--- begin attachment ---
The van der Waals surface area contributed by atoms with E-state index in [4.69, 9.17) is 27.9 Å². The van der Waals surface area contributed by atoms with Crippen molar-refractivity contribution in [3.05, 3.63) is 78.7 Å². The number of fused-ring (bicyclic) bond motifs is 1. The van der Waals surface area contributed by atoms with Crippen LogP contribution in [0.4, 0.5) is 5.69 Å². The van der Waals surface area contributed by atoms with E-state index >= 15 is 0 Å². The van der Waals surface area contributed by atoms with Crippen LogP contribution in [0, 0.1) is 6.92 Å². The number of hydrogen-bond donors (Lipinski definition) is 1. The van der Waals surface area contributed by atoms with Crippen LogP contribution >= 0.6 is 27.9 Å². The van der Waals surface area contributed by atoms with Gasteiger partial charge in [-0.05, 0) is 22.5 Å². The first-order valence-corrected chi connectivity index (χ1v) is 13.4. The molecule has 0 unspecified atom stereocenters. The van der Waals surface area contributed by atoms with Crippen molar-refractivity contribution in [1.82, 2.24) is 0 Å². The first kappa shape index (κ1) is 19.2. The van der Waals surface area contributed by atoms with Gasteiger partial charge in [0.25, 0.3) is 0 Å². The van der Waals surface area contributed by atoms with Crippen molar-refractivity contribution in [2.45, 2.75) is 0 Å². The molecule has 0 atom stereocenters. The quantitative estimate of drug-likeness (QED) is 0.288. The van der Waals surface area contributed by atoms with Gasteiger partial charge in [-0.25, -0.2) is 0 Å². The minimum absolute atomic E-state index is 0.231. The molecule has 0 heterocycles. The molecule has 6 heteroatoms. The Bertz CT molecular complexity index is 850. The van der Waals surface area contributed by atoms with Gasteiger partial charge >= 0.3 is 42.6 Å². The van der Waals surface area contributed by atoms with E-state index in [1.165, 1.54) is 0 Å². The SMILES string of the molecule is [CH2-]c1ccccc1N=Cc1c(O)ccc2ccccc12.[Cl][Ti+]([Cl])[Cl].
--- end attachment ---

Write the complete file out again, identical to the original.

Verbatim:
The van der Waals surface area contributed by atoms with E-state index in [4.69, 9.17) is 27.9 Å². The van der Waals surface area contributed by atoms with Crippen molar-refractivity contribution in [3.05, 3.63) is 78.7 Å². The number of fused-ring (bicyclic) bond motifs is 1. The van der Waals surface area contributed by atoms with Crippen LogP contribution in [0.4, 0.5) is 5.69 Å². The van der Waals surface area contributed by atoms with E-state index >= 15 is 0 Å². The van der Waals surface area contributed by atoms with Crippen LogP contribution in [0, 0.1) is 6.92 Å². The number of hydrogen-bond donors (Lipinski definition) is 1. The van der Waals surface area contributed by atoms with Crippen LogP contribution >= 0.6 is 27.9 Å². The van der Waals surface area contributed by atoms with Gasteiger partial charge in [-0.05, 0) is 22.5 Å². The first-order valence-corrected chi connectivity index (χ1v) is 13.4. The molecule has 0 unspecified atom stereocenters. The van der Waals surface area contributed by atoms with Crippen molar-refractivity contribution in [1.82, 2.24) is 0 Å². The first kappa shape index (κ1) is 19.2. The van der Waals surface area contributed by atoms with Gasteiger partial charge in [0.25, 0.3) is 0 Å². The van der Waals surface area contributed by atoms with Crippen molar-refractivity contribution in [2.45, 2.75) is 0 Å². The molecule has 0 atom stereocenters. The quantitative estimate of drug-likeness (QED) is 0.288. The van der Waals surface area contributed by atoms with Gasteiger partial charge in [-0.25, -0.2) is 0 Å². The minimum absolute atomic E-state index is 0.231. The molecule has 0 heterocycles. The molecule has 6 heteroatoms. The Bertz CT molecular complexity index is 850. The van der Waals surface area contributed by atoms with Gasteiger partial charge >= 0.3 is 42.6 Å². The van der Waals surface area contributed by atoms with E-state index in [1.165, 1.54) is 0 Å². The SMILES string of the molecule is [CH2-]c1ccccc1N=Cc1c(O)ccc2ccccc12.[Cl][Ti+]([Cl])[Cl].